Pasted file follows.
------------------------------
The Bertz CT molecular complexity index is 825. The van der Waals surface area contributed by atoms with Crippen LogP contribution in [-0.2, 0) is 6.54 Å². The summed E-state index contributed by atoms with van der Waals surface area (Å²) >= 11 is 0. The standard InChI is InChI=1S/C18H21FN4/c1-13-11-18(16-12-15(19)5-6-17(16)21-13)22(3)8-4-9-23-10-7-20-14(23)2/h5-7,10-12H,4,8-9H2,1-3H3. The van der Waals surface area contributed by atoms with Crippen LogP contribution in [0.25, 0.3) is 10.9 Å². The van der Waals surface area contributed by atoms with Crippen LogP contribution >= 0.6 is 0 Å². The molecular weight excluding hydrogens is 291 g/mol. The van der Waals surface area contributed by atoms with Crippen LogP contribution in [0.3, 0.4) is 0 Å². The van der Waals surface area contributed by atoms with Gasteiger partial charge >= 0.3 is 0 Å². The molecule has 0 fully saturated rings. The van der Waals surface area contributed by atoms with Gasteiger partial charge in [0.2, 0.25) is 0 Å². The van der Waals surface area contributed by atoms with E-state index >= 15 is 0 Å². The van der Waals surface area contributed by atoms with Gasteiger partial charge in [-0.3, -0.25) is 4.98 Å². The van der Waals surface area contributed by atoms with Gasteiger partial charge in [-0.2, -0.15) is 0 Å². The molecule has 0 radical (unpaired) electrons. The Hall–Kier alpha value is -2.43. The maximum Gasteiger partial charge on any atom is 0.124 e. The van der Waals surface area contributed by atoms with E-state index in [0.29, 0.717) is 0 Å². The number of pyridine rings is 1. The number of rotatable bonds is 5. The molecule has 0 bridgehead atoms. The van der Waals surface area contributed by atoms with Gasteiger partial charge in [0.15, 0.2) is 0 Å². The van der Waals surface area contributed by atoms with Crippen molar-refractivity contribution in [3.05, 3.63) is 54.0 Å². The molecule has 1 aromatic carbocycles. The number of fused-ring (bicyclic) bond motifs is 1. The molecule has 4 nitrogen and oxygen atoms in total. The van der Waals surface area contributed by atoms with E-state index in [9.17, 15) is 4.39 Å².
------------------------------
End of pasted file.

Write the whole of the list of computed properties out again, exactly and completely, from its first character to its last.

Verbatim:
The Bertz CT molecular complexity index is 825. The van der Waals surface area contributed by atoms with Crippen LogP contribution in [-0.2, 0) is 6.54 Å². The summed E-state index contributed by atoms with van der Waals surface area (Å²) >= 11 is 0. The standard InChI is InChI=1S/C18H21FN4/c1-13-11-18(16-12-15(19)5-6-17(16)21-13)22(3)8-4-9-23-10-7-20-14(23)2/h5-7,10-12H,4,8-9H2,1-3H3. The van der Waals surface area contributed by atoms with Crippen LogP contribution in [0.25, 0.3) is 10.9 Å². The van der Waals surface area contributed by atoms with Crippen LogP contribution >= 0.6 is 0 Å². The molecular weight excluding hydrogens is 291 g/mol. The van der Waals surface area contributed by atoms with Crippen LogP contribution in [0.3, 0.4) is 0 Å². The van der Waals surface area contributed by atoms with Gasteiger partial charge >= 0.3 is 0 Å². The molecule has 0 fully saturated rings. The van der Waals surface area contributed by atoms with Gasteiger partial charge in [0.2, 0.25) is 0 Å². The van der Waals surface area contributed by atoms with E-state index >= 15 is 0 Å². The van der Waals surface area contributed by atoms with Gasteiger partial charge in [-0.3, -0.25) is 4.98 Å². The van der Waals surface area contributed by atoms with Gasteiger partial charge in [-0.2, -0.15) is 0 Å². The molecule has 0 radical (unpaired) electrons. The Hall–Kier alpha value is -2.43. The maximum Gasteiger partial charge on any atom is 0.124 e. The van der Waals surface area contributed by atoms with E-state index in [0.29, 0.717) is 0 Å². The number of pyridine rings is 1. The number of rotatable bonds is 5. The molecule has 0 bridgehead atoms. The van der Waals surface area contributed by atoms with Gasteiger partial charge in [0.15, 0.2) is 0 Å². The van der Waals surface area contributed by atoms with Crippen molar-refractivity contribution in [3.05, 3.63) is 54.0 Å². The molecule has 1 aromatic carbocycles. The number of fused-ring (bicyclic) bond motifs is 1. The molecule has 4 nitrogen and oxygen atoms in total. The van der Waals surface area contributed by atoms with E-state index in [9.17, 15) is 4.39 Å².